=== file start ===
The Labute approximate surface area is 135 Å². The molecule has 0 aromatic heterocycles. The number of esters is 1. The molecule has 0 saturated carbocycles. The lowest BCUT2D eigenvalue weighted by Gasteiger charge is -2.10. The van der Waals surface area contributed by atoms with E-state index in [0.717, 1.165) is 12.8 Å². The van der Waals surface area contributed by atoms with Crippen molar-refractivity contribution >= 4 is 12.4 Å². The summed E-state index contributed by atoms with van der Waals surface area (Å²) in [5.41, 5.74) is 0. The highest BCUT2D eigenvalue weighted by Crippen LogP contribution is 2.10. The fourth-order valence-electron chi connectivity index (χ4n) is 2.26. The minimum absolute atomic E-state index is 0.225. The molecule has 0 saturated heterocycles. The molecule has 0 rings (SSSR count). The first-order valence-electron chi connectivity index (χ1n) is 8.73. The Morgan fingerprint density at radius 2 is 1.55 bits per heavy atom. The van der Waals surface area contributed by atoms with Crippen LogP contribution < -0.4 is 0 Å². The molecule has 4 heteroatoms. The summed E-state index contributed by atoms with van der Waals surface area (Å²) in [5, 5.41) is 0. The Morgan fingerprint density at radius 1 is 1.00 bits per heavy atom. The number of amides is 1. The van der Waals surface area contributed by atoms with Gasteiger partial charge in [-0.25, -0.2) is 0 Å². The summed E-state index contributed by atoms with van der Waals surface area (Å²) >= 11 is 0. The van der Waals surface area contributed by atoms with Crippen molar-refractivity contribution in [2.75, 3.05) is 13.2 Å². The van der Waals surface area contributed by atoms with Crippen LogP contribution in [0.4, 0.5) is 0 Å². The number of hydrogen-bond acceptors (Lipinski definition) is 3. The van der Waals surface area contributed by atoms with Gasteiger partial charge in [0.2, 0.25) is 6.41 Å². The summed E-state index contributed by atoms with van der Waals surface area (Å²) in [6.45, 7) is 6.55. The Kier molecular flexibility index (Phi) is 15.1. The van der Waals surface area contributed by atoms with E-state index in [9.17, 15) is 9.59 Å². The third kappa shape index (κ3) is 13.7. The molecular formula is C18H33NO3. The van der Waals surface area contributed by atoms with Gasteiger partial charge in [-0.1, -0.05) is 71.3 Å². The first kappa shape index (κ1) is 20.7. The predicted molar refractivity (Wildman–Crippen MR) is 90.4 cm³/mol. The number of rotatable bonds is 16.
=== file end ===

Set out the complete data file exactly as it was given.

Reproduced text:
The Labute approximate surface area is 135 Å². The molecule has 0 aromatic heterocycles. The number of esters is 1. The molecule has 0 saturated carbocycles. The lowest BCUT2D eigenvalue weighted by Gasteiger charge is -2.10. The van der Waals surface area contributed by atoms with E-state index in [0.717, 1.165) is 12.8 Å². The van der Waals surface area contributed by atoms with Crippen molar-refractivity contribution >= 4 is 12.4 Å². The summed E-state index contributed by atoms with van der Waals surface area (Å²) in [5.41, 5.74) is 0. The highest BCUT2D eigenvalue weighted by Crippen LogP contribution is 2.10. The fourth-order valence-electron chi connectivity index (χ4n) is 2.26. The minimum absolute atomic E-state index is 0.225. The molecule has 0 saturated heterocycles. The molecule has 0 rings (SSSR count). The first-order valence-electron chi connectivity index (χ1n) is 8.73. The Morgan fingerprint density at radius 2 is 1.55 bits per heavy atom. The van der Waals surface area contributed by atoms with Crippen LogP contribution < -0.4 is 0 Å². The molecule has 4 heteroatoms. The summed E-state index contributed by atoms with van der Waals surface area (Å²) in [5, 5.41) is 0. The Morgan fingerprint density at radius 1 is 1.00 bits per heavy atom. The number of amides is 1. The van der Waals surface area contributed by atoms with Gasteiger partial charge in [-0.25, -0.2) is 0 Å². The summed E-state index contributed by atoms with van der Waals surface area (Å²) >= 11 is 0. The van der Waals surface area contributed by atoms with Crippen molar-refractivity contribution in [2.75, 3.05) is 13.2 Å². The van der Waals surface area contributed by atoms with Crippen LogP contribution in [0.4, 0.5) is 0 Å². The number of hydrogen-bond acceptors (Lipinski definition) is 3. The van der Waals surface area contributed by atoms with Gasteiger partial charge in [0.2, 0.25) is 6.41 Å². The summed E-state index contributed by atoms with van der Waals surface area (Å²) in [6.45, 7) is 6.55. The Kier molecular flexibility index (Phi) is 15.1. The van der Waals surface area contributed by atoms with E-state index in [9.17, 15) is 9.59 Å². The third kappa shape index (κ3) is 13.7. The molecular formula is C18H33NO3. The van der Waals surface area contributed by atoms with Gasteiger partial charge in [-0.1, -0.05) is 71.3 Å². The first kappa shape index (κ1) is 20.7. The predicted molar refractivity (Wildman–Crippen MR) is 90.4 cm³/mol. The number of rotatable bonds is 16.